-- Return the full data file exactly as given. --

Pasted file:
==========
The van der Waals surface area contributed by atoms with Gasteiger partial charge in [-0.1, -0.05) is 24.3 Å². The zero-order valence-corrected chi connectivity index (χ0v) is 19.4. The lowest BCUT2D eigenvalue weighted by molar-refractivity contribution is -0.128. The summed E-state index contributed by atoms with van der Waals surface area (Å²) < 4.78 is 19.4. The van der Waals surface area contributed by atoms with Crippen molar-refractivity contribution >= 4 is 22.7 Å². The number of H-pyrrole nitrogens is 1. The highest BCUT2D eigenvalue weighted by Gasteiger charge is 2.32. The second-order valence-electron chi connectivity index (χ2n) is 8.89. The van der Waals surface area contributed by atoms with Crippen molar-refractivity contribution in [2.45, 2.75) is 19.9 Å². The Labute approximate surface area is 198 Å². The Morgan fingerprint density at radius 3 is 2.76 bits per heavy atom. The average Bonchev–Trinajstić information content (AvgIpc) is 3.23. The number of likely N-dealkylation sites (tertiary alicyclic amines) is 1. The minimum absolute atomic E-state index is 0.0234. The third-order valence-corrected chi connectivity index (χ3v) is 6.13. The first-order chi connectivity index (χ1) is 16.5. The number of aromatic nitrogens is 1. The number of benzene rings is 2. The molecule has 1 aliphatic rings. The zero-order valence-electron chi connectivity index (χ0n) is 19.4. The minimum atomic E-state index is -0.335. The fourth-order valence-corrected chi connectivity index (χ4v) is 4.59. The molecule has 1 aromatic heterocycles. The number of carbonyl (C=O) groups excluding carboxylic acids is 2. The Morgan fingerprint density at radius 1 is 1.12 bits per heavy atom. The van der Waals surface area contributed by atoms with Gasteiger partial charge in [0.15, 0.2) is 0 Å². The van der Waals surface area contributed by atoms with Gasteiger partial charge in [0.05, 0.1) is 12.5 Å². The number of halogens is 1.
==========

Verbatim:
The van der Waals surface area contributed by atoms with Gasteiger partial charge in [-0.1, -0.05) is 24.3 Å². The zero-order valence-corrected chi connectivity index (χ0v) is 19.4. The lowest BCUT2D eigenvalue weighted by molar-refractivity contribution is -0.128. The summed E-state index contributed by atoms with van der Waals surface area (Å²) < 4.78 is 19.4. The van der Waals surface area contributed by atoms with Crippen molar-refractivity contribution >= 4 is 22.7 Å². The number of H-pyrrole nitrogens is 1. The highest BCUT2D eigenvalue weighted by Gasteiger charge is 2.32. The second-order valence-electron chi connectivity index (χ2n) is 8.89. The van der Waals surface area contributed by atoms with Crippen molar-refractivity contribution in [2.45, 2.75) is 19.9 Å². The Labute approximate surface area is 198 Å². The Morgan fingerprint density at radius 3 is 2.76 bits per heavy atom. The average Bonchev–Trinajstić information content (AvgIpc) is 3.23. The number of likely N-dealkylation sites (tertiary alicyclic amines) is 1. The minimum absolute atomic E-state index is 0.0234. The third-order valence-corrected chi connectivity index (χ3v) is 6.13. The first-order chi connectivity index (χ1) is 16.5. The number of aromatic nitrogens is 1. The number of benzene rings is 2. The molecule has 1 aliphatic rings. The zero-order valence-electron chi connectivity index (χ0n) is 19.4. The minimum atomic E-state index is -0.335. The fourth-order valence-corrected chi connectivity index (χ4v) is 4.59. The molecule has 1 aromatic heterocycles. The number of carbonyl (C=O) groups excluding carboxylic acids is 2. The Morgan fingerprint density at radius 1 is 1.12 bits per heavy atom. The van der Waals surface area contributed by atoms with Gasteiger partial charge in [0.15, 0.2) is 0 Å². The van der Waals surface area contributed by atoms with Gasteiger partial charge in [0.05, 0.1) is 12.5 Å². The number of halogens is 1.